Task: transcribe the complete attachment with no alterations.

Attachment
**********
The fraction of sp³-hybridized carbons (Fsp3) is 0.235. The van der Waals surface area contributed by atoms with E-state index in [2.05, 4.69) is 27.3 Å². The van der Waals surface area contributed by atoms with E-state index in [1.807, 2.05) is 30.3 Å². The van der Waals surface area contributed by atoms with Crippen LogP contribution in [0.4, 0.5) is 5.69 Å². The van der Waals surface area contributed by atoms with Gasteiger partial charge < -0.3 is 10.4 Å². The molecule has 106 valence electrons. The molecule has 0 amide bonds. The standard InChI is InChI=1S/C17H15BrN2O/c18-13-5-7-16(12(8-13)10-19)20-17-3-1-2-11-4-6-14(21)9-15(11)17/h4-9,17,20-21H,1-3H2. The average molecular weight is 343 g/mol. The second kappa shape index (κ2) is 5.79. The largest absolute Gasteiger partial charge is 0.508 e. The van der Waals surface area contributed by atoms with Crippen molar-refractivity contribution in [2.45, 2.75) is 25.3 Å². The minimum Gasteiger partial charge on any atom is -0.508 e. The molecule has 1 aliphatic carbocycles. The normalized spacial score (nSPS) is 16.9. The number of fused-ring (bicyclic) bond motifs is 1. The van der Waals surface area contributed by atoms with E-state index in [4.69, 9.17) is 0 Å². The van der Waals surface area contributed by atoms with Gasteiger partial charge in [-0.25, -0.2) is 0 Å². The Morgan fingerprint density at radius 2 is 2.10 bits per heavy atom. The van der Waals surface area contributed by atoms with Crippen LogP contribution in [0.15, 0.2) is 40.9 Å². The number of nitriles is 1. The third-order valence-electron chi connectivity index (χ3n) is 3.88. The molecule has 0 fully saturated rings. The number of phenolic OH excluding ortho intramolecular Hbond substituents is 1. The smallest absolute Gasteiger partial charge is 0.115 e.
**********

The fraction of sp³-hybridized carbons (Fsp3) is 0.235. The van der Waals surface area contributed by atoms with E-state index in [2.05, 4.69) is 27.3 Å². The van der Waals surface area contributed by atoms with E-state index in [1.807, 2.05) is 30.3 Å². The van der Waals surface area contributed by atoms with Crippen LogP contribution in [0.4, 0.5) is 5.69 Å². The van der Waals surface area contributed by atoms with Gasteiger partial charge < -0.3 is 10.4 Å². The molecule has 106 valence electrons. The molecule has 0 amide bonds. The standard InChI is InChI=1S/C17H15BrN2O/c18-13-5-7-16(12(8-13)10-19)20-17-3-1-2-11-4-6-14(21)9-15(11)17/h4-9,17,20-21H,1-3H2. The average molecular weight is 343 g/mol. The second kappa shape index (κ2) is 5.79. The largest absolute Gasteiger partial charge is 0.508 e. The van der Waals surface area contributed by atoms with Crippen molar-refractivity contribution in [2.45, 2.75) is 25.3 Å². The minimum Gasteiger partial charge on any atom is -0.508 e. The molecule has 1 aliphatic carbocycles. The normalized spacial score (nSPS) is 16.9. The number of fused-ring (bicyclic) bond motifs is 1. The van der Waals surface area contributed by atoms with E-state index in [4.69, 9.17) is 0 Å². The van der Waals surface area contributed by atoms with Gasteiger partial charge in [-0.25, -0.2) is 0 Å². The Morgan fingerprint density at radius 2 is 2.10 bits per heavy atom. The van der Waals surface area contributed by atoms with Crippen LogP contribution in [0.15, 0.2) is 40.9 Å². The number of nitriles is 1. The third-order valence-electron chi connectivity index (χ3n) is 3.88. The molecule has 0 fully saturated rings. The number of phenolic OH excluding ortho intramolecular Hbond substituents is 1. The smallest absolute Gasteiger partial charge is 0.115 e.